But this was the real thing.
He couldn’t be sure, of course, but Jing was fairly confident that they were no longer playing games. For the first time in its career, the Dong Feng carried by his team was about to be used in anger.
The unit’s commander, Lieutenant Colonel Hu Liangyu, had told all the men that it wasn’t an exercise, but this in itself wasn’t sufficient; he often said those things to create more of a ‘sense of reality’ in his crew. But this time, the man’s body language had changed. His normal arrogance had slipped slightly, he was slightly unsure of himself, and he was stiff beyond his regular military bearing. The stiffness came from stress, Jing could see that immediately; the stress of actually having to carry out — successfully carry out — the job he was paid to do.
Jing finished his cigarette and dropped it to the floor, grinding it to dust under his booted foot. He turned away from the busy crew and finally looked out over the hills towards the East China Sea hidden in the distance beyond.
He could only imagine what was out there, and the effect that the Dong Feng would have on it.
Ellen Abrams, President of the United States, accepted the coffee in its little porcelain teacup with a nod of thanks to the Navy steward who served it.
Allowing herself a sip of the brew — the White House mess was rightfully famed for its coffee — she turned to Catalina dos Santos, the Director of National Intelligence. ‘So what do you have for us, Cat?’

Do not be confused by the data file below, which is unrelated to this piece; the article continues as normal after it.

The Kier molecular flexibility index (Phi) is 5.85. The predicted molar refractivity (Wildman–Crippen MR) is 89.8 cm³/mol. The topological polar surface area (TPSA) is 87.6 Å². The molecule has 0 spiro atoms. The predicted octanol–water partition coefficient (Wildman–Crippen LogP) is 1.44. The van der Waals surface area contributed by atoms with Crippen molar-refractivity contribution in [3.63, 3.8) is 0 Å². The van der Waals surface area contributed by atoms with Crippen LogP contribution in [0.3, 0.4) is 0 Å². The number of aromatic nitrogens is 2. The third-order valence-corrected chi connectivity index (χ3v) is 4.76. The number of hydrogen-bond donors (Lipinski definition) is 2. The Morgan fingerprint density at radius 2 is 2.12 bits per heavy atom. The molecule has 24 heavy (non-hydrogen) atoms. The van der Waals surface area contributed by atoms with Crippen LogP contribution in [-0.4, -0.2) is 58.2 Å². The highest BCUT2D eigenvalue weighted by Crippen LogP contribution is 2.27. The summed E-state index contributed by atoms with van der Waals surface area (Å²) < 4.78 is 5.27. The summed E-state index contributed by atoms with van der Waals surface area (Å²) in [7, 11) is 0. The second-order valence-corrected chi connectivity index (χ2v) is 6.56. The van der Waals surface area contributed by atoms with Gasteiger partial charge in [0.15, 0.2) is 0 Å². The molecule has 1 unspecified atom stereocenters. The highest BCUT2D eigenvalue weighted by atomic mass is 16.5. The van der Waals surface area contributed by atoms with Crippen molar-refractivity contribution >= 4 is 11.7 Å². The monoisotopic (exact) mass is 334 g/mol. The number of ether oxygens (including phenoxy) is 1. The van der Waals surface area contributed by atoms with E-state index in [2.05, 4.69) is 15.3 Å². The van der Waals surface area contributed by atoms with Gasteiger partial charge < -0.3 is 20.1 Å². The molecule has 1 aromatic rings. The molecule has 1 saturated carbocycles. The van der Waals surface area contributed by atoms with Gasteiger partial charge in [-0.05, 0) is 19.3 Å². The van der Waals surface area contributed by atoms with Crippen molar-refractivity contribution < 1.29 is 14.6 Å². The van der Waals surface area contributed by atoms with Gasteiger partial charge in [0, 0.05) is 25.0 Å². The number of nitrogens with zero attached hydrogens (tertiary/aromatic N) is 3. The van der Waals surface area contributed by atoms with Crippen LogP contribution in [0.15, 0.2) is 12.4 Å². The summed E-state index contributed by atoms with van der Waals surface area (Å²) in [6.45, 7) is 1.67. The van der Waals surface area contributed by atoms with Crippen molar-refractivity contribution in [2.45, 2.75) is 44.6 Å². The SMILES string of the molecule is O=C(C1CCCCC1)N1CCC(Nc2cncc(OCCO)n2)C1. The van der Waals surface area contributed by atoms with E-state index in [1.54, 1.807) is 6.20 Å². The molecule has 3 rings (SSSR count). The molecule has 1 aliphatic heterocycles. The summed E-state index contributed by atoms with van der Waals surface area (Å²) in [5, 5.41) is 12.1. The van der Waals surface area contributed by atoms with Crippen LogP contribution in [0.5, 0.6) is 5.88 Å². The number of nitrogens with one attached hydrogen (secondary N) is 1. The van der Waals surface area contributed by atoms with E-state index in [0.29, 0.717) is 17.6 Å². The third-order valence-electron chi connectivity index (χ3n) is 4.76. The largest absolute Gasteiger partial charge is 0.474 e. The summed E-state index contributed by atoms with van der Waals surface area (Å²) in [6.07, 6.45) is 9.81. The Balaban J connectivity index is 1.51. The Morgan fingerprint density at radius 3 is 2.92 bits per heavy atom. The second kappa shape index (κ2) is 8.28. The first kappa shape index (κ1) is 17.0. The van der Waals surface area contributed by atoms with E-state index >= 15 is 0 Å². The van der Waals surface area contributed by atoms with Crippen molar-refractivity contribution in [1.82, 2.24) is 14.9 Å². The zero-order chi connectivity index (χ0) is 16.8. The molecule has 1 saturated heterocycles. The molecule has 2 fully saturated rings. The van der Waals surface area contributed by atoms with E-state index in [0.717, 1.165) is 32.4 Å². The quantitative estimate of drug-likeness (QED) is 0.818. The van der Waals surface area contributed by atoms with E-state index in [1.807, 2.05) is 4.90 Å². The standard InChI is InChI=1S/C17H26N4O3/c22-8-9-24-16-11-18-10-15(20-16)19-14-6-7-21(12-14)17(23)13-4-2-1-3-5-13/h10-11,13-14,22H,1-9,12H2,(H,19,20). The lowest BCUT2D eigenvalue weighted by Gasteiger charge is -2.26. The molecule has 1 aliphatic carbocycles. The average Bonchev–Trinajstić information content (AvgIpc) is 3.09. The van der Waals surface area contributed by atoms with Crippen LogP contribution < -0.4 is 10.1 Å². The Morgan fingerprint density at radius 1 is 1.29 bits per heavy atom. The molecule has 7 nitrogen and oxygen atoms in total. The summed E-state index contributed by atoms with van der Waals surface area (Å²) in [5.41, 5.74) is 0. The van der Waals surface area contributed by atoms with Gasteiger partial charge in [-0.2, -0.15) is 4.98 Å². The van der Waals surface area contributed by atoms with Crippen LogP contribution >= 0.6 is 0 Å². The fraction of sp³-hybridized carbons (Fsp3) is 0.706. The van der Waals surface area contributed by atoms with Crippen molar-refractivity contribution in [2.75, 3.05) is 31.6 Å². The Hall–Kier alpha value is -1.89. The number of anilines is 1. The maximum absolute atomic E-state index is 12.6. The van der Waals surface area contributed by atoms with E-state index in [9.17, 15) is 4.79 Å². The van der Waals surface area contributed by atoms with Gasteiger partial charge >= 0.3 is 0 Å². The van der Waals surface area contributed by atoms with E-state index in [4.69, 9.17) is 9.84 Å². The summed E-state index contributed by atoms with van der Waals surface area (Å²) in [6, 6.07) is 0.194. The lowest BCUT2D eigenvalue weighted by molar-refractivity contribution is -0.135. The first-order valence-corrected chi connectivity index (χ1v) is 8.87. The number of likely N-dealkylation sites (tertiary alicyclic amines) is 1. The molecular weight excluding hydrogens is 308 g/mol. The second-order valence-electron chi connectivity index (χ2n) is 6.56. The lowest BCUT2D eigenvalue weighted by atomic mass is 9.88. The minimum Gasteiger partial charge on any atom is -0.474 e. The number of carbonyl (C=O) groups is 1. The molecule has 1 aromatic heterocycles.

‘Well ma’am, there’s thankfully nothing to get too worked up about right now,’ she said evenly. ‘The threat board is pretty clear, as far as that goes. We’re still concerned about Russia, though.’
Abrams nodded her head, as did the others around the small conference table. Russia was starting to become something of a problem. Or, she reminded herself, Russia was going back to being a problem after several rather pleasant years of cooperation.
The signing of the Mutual Defense Treaty in 2019 had been the highlight of Abrams’ first term in office, and something that — at one stage — had almost been unthinkable. A tripartite defensive agreement between the superpowers of the United States, the Russian Federation and the People’s Republic of China, the agreement had promised global security in the face of a worryingly uncertain world.
Now several months into her second term, having won the November election if not by a landslide, then at least by a significant enough margin to keep control of Congress, Abrams was worried that the MDT might be showing signs of fracture.